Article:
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Re: Lack of update information

seth vidal wrote:
On Wed, 2009-01-28 at 05:31 +0100, Ralf Corsepius wrote:

On an i586, the times requires for yum updates are much higher (typically hours), times on old i686's are in the order of several 10 minutes.

Any idea how much of the i586 transaction time is swapping?
Likely much of it, however I have no idea on how to measure it ;)

Anyway, FWIW, here is a short protocol of a yum update session on this machine (performed in recent hours):

* System i586MMX/166MHz, 64MB RAM, 2GB IDE HD.
# cat /proc/cpuinfo
vendor_id	: GenuineIntel
cpu family	: 5
model		: 4
model name	: Pentium MMX
stepping	: 4
cpu MHz		: 166.653

# cat /proc/meminfo
MemTotal:        59264 kB
SwapTotal:      131064 kB

* SELinux is disabled[1]
* System is running Fedora 10 in runlevel 3, with "top" in a shell on vt1 and running "yum update" in an ssh-login from a remote machine.
* Active repos: fedora, updates.

Observations on swap and yum's memory usage:
* no swapping until yum reports "Setting up Update Process"
* During "Setting up Update Process", yum's "VIRT mem" gradually crawls up.
* At "Transaction Summary"/"Is this OK?", yum's "VIRT mem" has reached ca. 64MB/ca. 40MB swap is in use.
* No substantial changes to memory/swap during "Downloading Packages"
* During "Running rpm_check_debug", yum's "VIRT mem" increases to ca. 73MB, using ca. 44MB swap. * During "Running Transaction Test", yum's "VIRT mem" swings in the 70-76MB range. During all this, "swap in use" is gradually increases to ca. 54MB. * During "Running Transaction", yum's "VIRT mem" swings in the same range, "swap in use" increases to 56MB. * When the actual installation starts, yum's "VIRT mem" stays near 74MB, while "swap in use" swings at a +/-20MB applitude around ca. 65MB [3][4]. * During "cleanup" yum's "VIRT mem" reaches 78MB, while swap stays near 65MB.

Observations on times being required (wall-clock measured):
* Time until "Is this OK?" had been ca. 10-15 minutes.
* "Downloading Packages" took ca. 5 minutes (using a (fast) local mirror).
* The time from "Is this OK?" to "Finished Transaction Test" was
ca. 1 hour.
* The "Running Transaction" stage took ca. 1 hour.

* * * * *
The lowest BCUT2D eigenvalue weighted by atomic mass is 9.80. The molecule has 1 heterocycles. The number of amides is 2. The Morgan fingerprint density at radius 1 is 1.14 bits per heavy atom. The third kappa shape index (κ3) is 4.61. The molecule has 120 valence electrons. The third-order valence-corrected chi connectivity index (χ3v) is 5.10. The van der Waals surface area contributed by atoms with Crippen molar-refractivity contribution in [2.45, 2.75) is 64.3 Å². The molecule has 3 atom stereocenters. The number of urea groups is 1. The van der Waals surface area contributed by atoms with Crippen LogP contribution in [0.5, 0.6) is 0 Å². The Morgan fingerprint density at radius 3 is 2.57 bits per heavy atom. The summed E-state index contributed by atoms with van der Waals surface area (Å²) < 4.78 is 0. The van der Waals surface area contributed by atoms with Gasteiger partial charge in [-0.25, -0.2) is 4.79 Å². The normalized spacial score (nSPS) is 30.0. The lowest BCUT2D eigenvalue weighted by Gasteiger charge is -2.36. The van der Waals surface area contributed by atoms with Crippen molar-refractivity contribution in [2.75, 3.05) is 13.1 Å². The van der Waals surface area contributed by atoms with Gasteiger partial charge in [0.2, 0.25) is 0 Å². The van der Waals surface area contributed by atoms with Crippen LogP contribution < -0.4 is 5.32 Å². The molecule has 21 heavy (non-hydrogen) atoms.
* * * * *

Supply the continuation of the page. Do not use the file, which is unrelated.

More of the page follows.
* The actual "update/installation" stage took ca. 1/2 hour.
* The "cleanup" stage took ca. 1/4 hour.
Total time: ca. 3 hours.

People are working on both of the above issues.
Really? I doubt your claim. At least I am not aware of any activities in RH's rpm to change rpm's payload rsp. to perform measurements on the impact of using modern compressors on rpm-payloads.

well one of the memory intensive portions of the transaction is being
worked on.   The file fingerprinting.

What I actually would like to know is which impact switching to e.g. bzip2 or lzma compressed payloads would have on end-users.

I.e. answers/input related to
* disk-space requirements
Would such step shrink the isos rsp. give room on isos?
* end-user's throughput during downloads.
In the past, there have been claims, bzip2 compression would have negative impacts on network-throughput because it would defeat low-level compression on networks (e.g. modems, isdn). Is this claim true, can it be verified, how about lzma and friends? * rpm's installation times/memory requirement (time required for decompression, memory being used during decompression).
bzip2 has quite


[1] Kernel OOMs when SELinux is enabled.

[2] Different setup as in the netbook example. Also, the i586 had not been updated since early January.

[3] The maximum swap space usage seems to have occurred, when the kernel package was updated. depmod appeared to have caused the maximum of swap space usage.

[4] Visible as time-consuming tools in "top" (in decreasing order):
mkinitrd (several minutes), gconftool-2 (several seconds), ldconfig (frequently called; very few seconds per invocation).

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